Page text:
Rust in Tor

What & why

We are currently investigating integrating Rust as a first-class language in Tor. We decided upon Rust due to the benefits of memory safety and the ability to directly integrate Rust and C. To read more about how and why this started, see our meeting notes from the 2017 meeting in Amsterdam.

Current status

We are working to get basic structures in place in order to easily build Tor with Rust and add more Rust modules. This includes deciding how we will do dependency management, linking Rust and C modules, and type translation across the Rust/C FFI boundary. We recently merged #22106 which we will use to test platform support across distributions.

Please note that we're not taking implementations of new features in Rust at this point in time.

Future steps

What we are currently working on

  1. Understand alignment between Rust and Tor supported platforms. This is a list of which platforms we aim to support, it would be helpful to understand the intersection with Rust. (#22771)
  2. Adding automated tooling for code quality tools. (#22156)
  3. Build Tor with Rust for Windows. (#22839)
  4. Investigate the reproducibility of Rust binaries. (#22769)
  5. Implementing existing submodules in Rust as a proof of concept. Two that are currently in progress are consdiff (NEEDS_TICKET) and protover (#22840).
  6. Add Rust-enabled build to the Tor CI. (#22636 and #22768)

All current, non-closed, Rust in Tor tickets

Ticket Summary
#22776 Implement the remaining cryptographic protocols for Hyphae

We'll need:

1) Back-Maxwell Rangeproofs (requires Borromean Ring Signatures) 2) A ZKP compiler 3) Testvectors for Ristretto (a.k.a. Decaf for curve25519)

#22156 Add Rust linting/formatting tools

We need this as another initial step to support Rust development in tor.

Work will involve adding rustfmt, Clippy, and determining rules we want/don't want.

See conversation in #22106

#22840 Implement protover in Rust

As part of the effort to move toward supporting Rust as a first-level language in Tor, one objective is to implement an existing non-trivial tor submodule in Rust.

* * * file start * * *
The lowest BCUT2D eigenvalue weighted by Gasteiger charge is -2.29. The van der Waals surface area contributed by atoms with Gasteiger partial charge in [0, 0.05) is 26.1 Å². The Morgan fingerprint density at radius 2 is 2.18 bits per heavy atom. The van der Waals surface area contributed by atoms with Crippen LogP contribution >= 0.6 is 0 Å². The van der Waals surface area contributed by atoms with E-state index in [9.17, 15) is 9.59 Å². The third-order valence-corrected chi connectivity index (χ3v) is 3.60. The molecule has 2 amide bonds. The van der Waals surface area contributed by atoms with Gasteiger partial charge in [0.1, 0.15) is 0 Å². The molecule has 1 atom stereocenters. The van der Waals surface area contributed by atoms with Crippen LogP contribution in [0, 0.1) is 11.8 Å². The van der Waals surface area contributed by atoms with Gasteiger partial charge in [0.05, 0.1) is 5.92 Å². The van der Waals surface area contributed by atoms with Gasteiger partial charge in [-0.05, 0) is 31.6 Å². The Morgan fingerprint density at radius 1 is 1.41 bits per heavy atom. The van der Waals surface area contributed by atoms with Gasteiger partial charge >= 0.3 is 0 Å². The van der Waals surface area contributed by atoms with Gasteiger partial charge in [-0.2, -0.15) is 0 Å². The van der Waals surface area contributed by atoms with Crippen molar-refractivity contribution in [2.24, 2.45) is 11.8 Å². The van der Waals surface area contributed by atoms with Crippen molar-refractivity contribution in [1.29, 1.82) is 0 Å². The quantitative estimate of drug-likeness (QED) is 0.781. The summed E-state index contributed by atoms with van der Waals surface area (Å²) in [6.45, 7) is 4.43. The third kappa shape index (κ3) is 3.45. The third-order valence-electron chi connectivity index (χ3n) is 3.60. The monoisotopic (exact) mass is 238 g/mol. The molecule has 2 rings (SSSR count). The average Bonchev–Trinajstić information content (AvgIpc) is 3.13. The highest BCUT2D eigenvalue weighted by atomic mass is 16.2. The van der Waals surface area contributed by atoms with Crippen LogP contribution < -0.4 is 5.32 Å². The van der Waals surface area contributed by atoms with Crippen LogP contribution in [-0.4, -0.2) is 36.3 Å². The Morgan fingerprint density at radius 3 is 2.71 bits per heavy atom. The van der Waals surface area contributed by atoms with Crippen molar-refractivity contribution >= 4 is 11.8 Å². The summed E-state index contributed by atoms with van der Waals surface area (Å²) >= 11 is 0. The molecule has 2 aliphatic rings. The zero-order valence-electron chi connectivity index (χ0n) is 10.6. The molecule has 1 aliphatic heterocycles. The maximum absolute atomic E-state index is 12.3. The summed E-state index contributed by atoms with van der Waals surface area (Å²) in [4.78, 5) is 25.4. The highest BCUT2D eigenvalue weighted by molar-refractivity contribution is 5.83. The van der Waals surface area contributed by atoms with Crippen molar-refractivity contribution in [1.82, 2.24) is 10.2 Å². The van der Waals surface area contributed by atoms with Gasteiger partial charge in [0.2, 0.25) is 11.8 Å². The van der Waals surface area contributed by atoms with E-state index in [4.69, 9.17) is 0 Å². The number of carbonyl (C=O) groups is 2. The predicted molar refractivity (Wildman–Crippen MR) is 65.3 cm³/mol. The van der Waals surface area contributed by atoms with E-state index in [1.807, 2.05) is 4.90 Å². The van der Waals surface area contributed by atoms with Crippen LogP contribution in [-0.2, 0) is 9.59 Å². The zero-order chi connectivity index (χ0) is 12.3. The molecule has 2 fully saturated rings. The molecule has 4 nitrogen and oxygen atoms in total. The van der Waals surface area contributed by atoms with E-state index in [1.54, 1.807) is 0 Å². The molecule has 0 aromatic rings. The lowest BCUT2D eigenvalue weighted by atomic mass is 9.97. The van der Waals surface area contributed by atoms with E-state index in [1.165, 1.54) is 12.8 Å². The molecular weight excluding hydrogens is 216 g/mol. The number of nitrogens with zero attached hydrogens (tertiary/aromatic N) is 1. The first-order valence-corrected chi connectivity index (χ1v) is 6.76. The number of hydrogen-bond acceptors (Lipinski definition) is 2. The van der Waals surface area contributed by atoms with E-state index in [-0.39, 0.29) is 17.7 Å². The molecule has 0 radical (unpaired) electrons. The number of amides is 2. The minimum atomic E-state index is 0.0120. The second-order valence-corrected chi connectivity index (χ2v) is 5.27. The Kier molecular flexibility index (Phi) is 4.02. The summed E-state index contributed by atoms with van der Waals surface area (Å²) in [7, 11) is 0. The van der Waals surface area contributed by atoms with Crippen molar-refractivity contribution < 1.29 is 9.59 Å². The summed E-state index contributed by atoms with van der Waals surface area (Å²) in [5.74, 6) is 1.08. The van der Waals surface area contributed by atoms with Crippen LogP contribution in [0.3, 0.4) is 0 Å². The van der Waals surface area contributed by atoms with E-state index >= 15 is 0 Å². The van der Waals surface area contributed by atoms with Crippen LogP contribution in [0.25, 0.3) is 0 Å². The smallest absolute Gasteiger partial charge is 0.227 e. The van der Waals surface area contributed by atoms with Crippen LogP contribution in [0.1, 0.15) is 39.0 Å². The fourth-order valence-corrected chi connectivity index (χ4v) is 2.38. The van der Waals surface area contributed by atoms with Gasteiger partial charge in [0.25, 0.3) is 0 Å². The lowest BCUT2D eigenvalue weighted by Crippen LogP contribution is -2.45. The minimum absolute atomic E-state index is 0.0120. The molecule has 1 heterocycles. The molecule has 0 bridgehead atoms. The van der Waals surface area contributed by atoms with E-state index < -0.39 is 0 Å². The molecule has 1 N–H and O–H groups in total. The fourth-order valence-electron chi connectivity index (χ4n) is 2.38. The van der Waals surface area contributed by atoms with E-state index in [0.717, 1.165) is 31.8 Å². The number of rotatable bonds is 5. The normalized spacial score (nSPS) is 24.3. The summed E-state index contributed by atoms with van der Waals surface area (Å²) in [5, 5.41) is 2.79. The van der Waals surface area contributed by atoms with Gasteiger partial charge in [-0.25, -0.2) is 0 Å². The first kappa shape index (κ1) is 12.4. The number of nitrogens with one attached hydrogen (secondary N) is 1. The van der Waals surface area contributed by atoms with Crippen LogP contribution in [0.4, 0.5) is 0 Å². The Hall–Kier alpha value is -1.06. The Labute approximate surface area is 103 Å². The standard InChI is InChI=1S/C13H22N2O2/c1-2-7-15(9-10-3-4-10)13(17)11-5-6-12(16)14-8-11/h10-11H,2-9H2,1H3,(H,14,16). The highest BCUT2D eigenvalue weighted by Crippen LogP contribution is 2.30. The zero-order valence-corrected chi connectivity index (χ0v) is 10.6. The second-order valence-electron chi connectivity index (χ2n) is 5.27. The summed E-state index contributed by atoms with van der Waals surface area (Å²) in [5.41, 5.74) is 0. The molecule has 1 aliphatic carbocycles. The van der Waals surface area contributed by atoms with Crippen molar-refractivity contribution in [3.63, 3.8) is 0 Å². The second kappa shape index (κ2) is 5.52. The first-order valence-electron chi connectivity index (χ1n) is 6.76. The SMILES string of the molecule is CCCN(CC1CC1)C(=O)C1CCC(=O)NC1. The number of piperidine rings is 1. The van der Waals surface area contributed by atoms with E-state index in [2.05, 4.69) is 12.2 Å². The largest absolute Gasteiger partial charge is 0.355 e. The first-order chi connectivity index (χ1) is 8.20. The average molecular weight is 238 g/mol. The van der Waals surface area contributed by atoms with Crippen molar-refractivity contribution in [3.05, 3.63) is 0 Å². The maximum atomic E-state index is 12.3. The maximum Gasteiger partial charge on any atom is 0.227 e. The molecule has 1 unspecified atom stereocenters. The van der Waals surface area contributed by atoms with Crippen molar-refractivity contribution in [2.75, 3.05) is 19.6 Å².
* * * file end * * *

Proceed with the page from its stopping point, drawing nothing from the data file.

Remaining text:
We have identified protover as a good candidate, as it is relatively small, has few external dependencies, and has good test coverage.

#22818 Improve documentation for building Tor with Rust

We have documentation that has thus far been a work in progress at and

However, we should create a doc/HACKING/ with basic information to get people started, as it isn't obvious to look at the above wiki pages. Also, there is still missing information, such as which dependencies are necessary if someone chooses to build using a specified local directory for Rust dependencies.

For example, we should have:

  1. Which dependencies are needed if someone wants to build using local Rust dependencies.
  2. Basic information about how to build and run tests
  3. Links to wiki pages that are still a work in progress
#22816 Run tests for single Rust module

In Tor, we currently have the ability to run tests for a single C module (or even a single unit test). As specified in doc/HACKING/WritingTests, running tests for the cell format module (for example) can be done via ./src/test/test cellfmt/..

Rust modules should have a similar option. Currently 'cargo test' can be run within a single Rust module, but this will not link against C modules. It would be good to be able to do this and retain the ability to test a single Rust module. Also, it would be nice to make this similar to running single C module tests, to minimize developer confusion.

#22769 Investigate the reproducibility of Rust binaries

If we are going to start writing more Tor things in Rust, it would be nice to understand the reproducibility of binaries created with rustc. I suspect the Tor Browser Team would also be interested in having these results, since parts of Firefox are now written in Rust, and soon (ESR 58?) it will no longer be optional to use them.

Note: this ticket is not about the reproducibility of rustc iteself. That is an extremely deep rabbit hole (trust me, I have a rustc chained back to the OCaml days). Someday we may need to explore that, but that time is not now.